During the first few weeks, students were “fiending” while waiting in line at the end of the day for the teacher to unlock their pouches, Mr. Blough says.

Eighth-grader Olamide Oladitan and some of his fellow students tried to pry and cut open their pouches with objects like pens and scissors. “It didn’t work,” Mr. Oladitan says.

On the one hand, regularly checking one’s screen and engaging with a smartphone clearly makes it hard to pay attention to what is in front of you, let alone absorb information. But the compromise some schools have adopted for screen denial, of having it still in eyeshot, is less than ideal. From a 2017 article:

Your cognitive capacity is significantly reduced when your smartphone is within reach — even if it’s off. That’s the takeaway finding from a new study from the McCombs School of Business at The University of Texas at Austin.

McCombs Assistant Professor Adrian Ward and co-authors conducted experiments with nearly 800 smartphone users in an attempt to measure, for the first time, how well people can complete tasks when they have their smartphones nearby even when they’re not using them.

In one experiment, the researchers asked study participants to sit at a computer and take a series of tests that required full concentration in order to score well. The tests were geared to measure participants’ available cognitive capacity — that is, the brain’s ability to hold and process data at any given time. Before beginning, participants were randomly instructed to place their smartphones either on the desk face down, in their pocket or personal bag, or in another room. All participants were instructed to turn their phones to silent.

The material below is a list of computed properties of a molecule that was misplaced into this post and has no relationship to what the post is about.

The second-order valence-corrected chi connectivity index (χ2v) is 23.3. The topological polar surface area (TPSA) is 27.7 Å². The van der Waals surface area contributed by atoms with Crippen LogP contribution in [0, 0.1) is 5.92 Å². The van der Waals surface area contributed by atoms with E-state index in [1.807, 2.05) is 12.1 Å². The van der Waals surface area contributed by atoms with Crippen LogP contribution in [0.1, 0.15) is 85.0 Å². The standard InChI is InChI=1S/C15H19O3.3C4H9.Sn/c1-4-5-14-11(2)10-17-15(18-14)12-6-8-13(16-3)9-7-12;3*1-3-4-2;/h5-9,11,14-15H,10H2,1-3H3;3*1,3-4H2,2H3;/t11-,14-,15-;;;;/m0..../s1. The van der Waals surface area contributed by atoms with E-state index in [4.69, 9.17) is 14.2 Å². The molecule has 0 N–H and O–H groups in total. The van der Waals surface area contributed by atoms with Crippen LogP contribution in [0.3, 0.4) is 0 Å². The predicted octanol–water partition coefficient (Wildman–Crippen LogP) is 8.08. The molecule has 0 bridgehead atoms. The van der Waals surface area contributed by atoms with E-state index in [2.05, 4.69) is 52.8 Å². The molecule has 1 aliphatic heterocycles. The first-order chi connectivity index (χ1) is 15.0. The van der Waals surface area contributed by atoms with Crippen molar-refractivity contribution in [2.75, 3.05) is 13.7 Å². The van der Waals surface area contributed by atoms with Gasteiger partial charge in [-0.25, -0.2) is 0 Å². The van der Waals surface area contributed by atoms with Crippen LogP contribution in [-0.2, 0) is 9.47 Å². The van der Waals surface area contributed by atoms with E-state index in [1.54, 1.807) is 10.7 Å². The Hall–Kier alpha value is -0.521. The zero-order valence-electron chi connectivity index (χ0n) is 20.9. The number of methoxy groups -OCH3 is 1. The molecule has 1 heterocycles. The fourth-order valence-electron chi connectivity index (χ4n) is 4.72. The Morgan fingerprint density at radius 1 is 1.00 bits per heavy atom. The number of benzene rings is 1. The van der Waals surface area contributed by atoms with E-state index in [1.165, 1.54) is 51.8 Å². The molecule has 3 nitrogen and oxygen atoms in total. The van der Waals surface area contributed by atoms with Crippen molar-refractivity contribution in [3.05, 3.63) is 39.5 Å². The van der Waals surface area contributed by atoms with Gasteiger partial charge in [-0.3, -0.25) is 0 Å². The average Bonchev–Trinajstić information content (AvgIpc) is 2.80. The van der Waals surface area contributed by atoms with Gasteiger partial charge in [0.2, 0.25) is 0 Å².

The researchers found that participants with their phones in another room significantly outperformed those with their phones on the desk, and they also slightly outperformed those participants who had kept their phones in a pocket or bag.

The findings suggest that the mere presence of one’s smartphone reduces available cognitive capacity and impairs cognitive functioning, even though people feel they’re giving their full attention and focus to the task at hand.

“We see a linear trend that suggests that as the smartphone becomes more noticeable, participants’ available cognitive capacity decreases,” Ward said. “Your conscious mind isn’t thinking about your smartphone, but that process — the process of requiring yourself to not think about something — uses up some of your limited cognitive resources. It’s a brain drain.”

Other experts have warned that the frequency of smart screen use among the young, who’ve grown up interacting with them intensely, has reduced social skills.